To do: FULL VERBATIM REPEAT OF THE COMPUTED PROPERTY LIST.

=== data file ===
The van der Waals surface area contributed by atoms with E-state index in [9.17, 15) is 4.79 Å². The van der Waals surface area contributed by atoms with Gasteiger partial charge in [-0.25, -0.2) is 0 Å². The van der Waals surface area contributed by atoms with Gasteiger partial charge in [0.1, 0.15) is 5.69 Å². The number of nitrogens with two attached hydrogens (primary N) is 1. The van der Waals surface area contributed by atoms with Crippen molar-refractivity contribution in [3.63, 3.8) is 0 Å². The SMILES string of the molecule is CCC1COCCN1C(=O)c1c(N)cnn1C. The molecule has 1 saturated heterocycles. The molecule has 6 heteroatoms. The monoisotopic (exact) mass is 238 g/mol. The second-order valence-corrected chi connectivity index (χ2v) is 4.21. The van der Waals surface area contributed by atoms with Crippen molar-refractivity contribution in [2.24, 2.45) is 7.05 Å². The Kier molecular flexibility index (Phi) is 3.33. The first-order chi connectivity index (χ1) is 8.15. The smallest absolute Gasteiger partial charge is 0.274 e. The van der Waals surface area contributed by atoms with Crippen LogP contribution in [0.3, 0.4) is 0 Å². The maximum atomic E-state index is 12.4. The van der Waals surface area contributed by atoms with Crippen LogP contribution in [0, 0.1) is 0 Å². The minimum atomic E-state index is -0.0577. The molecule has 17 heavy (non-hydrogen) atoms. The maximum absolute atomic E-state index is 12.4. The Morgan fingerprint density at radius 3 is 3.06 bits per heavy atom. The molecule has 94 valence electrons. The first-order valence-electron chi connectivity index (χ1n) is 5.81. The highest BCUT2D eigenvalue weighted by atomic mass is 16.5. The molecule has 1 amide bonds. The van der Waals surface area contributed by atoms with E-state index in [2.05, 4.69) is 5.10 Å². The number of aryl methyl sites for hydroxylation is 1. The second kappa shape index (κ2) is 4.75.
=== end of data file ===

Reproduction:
The van der Waals surface area contributed by atoms with E-state index in [9.17, 15) is 4.79 Å². The van der Waals surface area contributed by atoms with Gasteiger partial charge in [-0.25, -0.2) is 0 Å². The van der Waals surface area contributed by atoms with Gasteiger partial charge in [0.1, 0.15) is 5.69 Å². The number of nitrogens with two attached hydrogens (primary N) is 1. The van der Waals surface area contributed by atoms with Crippen molar-refractivity contribution in [3.63, 3.8) is 0 Å². The SMILES string of the molecule is CCC1COCCN1C(=O)c1c(N)cnn1C. The molecule has 1 saturated heterocycles. The molecule has 6 heteroatoms. The monoisotopic (exact) mass is 238 g/mol. The second-order valence-corrected chi connectivity index (χ2v) is 4.21. The van der Waals surface area contributed by atoms with Crippen molar-refractivity contribution in [2.24, 2.45) is 7.05 Å². The Kier molecular flexibility index (Phi) is 3.33. The first-order chi connectivity index (χ1) is 8.15. The smallest absolute Gasteiger partial charge is 0.274 e. The van der Waals surface area contributed by atoms with Crippen LogP contribution in [0.3, 0.4) is 0 Å². The maximum atomic E-state index is 12.4. The van der Waals surface area contributed by atoms with Crippen LogP contribution in [0, 0.1) is 0 Å². The minimum atomic E-state index is -0.0577. The molecule has 17 heavy (non-hydrogen) atoms. The maximum absolute atomic E-state index is 12.4. The Morgan fingerprint density at radius 3 is 3.06 bits per heavy atom. The molecule has 94 valence electrons. The first-order valence-electron chi connectivity index (χ1n) is 5.81. The highest BCUT2D eigenvalue weighted by atomic mass is 16.5. The molecule has 1 amide bonds. The van der Waals surface area contributed by atoms with E-state index in [2.05, 4.69) is 5.10 Å². The number of aryl methyl sites for hydroxylation is 1. The second kappa shape index (κ2) is 4.75.